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Informational and Fun Facts


0-6 Months Dental Care

Did you know that you should be cleaning your baby’s gums even before they have teeth?
We recommend that you clean your child's gums daily. You can do this with a damp washcloth, finger cot or gauze square. Gently wipe the baby’s gums and tongue preferably after each feeding. If you are looking for a product to use for wiping the gums and teeth of an infant, we recommend Spiffies.

Have you ever heard of “Early Childhood Cavities?”
Early Childhood Cavities is a unique pattern of tooth decay that begins with the upper front teeth and is followed by the primary molars, in the order of which they erupt.

At 6 months old we recommend scheduling your child’s first dental checkup.

It is also recommended that caregivers start brushing children’s teeth as soon as they start coming in and to brush them twice a day. When brushing a child’s teeth, you should use a child size tooth brush and a tiny amount of fluoride-free toothpaste, about the size of a dry piece of rice. This is recommended till they are 3 years of age.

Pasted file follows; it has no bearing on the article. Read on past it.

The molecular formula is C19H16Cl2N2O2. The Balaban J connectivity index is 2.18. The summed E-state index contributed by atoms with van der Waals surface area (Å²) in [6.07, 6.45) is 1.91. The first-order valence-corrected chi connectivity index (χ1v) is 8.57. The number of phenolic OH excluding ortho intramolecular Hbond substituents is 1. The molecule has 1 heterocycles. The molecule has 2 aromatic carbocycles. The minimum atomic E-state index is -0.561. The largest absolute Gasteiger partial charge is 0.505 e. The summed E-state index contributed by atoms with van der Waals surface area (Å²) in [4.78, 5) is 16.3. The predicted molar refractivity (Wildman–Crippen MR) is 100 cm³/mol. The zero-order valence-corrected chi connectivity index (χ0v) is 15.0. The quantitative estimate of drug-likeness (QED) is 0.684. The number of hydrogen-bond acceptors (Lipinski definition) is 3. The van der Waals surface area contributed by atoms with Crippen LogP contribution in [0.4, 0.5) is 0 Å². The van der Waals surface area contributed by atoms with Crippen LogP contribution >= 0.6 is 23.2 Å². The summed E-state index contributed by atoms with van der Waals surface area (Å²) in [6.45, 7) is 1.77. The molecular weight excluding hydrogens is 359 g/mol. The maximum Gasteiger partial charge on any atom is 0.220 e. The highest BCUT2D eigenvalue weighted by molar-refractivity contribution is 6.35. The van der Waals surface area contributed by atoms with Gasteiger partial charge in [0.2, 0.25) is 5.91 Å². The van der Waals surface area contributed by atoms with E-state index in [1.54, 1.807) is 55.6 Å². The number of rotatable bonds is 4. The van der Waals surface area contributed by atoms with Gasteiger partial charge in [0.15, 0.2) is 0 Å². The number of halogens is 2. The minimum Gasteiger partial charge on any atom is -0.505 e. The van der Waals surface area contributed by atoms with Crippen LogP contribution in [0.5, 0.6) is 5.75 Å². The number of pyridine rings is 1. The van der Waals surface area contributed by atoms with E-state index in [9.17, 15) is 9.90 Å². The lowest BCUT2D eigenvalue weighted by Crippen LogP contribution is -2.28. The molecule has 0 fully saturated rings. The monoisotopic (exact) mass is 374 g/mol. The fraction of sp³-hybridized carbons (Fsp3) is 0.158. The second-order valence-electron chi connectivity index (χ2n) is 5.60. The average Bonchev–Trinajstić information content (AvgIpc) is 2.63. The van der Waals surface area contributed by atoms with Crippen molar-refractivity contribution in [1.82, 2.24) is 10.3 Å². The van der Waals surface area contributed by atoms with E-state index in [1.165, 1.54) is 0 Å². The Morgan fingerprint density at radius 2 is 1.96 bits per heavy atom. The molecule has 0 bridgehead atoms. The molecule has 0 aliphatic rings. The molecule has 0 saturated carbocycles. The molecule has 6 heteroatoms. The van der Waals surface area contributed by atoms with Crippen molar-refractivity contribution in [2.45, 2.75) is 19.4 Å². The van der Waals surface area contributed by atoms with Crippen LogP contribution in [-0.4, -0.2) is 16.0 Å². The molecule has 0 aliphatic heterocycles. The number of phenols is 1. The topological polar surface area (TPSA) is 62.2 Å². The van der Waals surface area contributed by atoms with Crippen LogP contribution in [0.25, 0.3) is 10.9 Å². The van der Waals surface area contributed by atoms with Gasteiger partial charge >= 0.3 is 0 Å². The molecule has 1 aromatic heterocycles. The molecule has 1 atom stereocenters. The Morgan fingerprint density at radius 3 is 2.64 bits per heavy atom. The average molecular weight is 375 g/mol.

It is also recommend that at 6 months you talk to your child’s doctor or dentist to see if a fluoride supplement would be right for your child.


6-18 Months Dental Care

Do you know how important baby teeth are?
Baby teeth usually start erupting around 6 months with the last tooth coming in around 24 months. Not only do these teeth help your child eat the foods that are important to their health and growth but they also help to hold a space in their mouth for their permanent teeth. When a child loses a tooth too early, it can lead to the permanent tooth coming in crooked. Baby teeth are also important when it comes to a child’s speech.

Have you heard of Baby Bottle Tooth Decay?
Baby bottle tooth decay is caused by liquids with natural sugar or those that have been sweetened cling to the teeth of an infant for a long time. The bacteria that is in the mouth feeds on sugars and creates an acid that eats away at the teeth.

To help prevent baby bottle tooth decay it is recommended not to put your baby to bed with a bottle. It is much easier never to start the habit than to stop it later.

Around 6-12 months, children start to reach for stuff, and this is a perfect time to introduce a cup. At 12-14 months it is recommended that children be weaned from the bottle.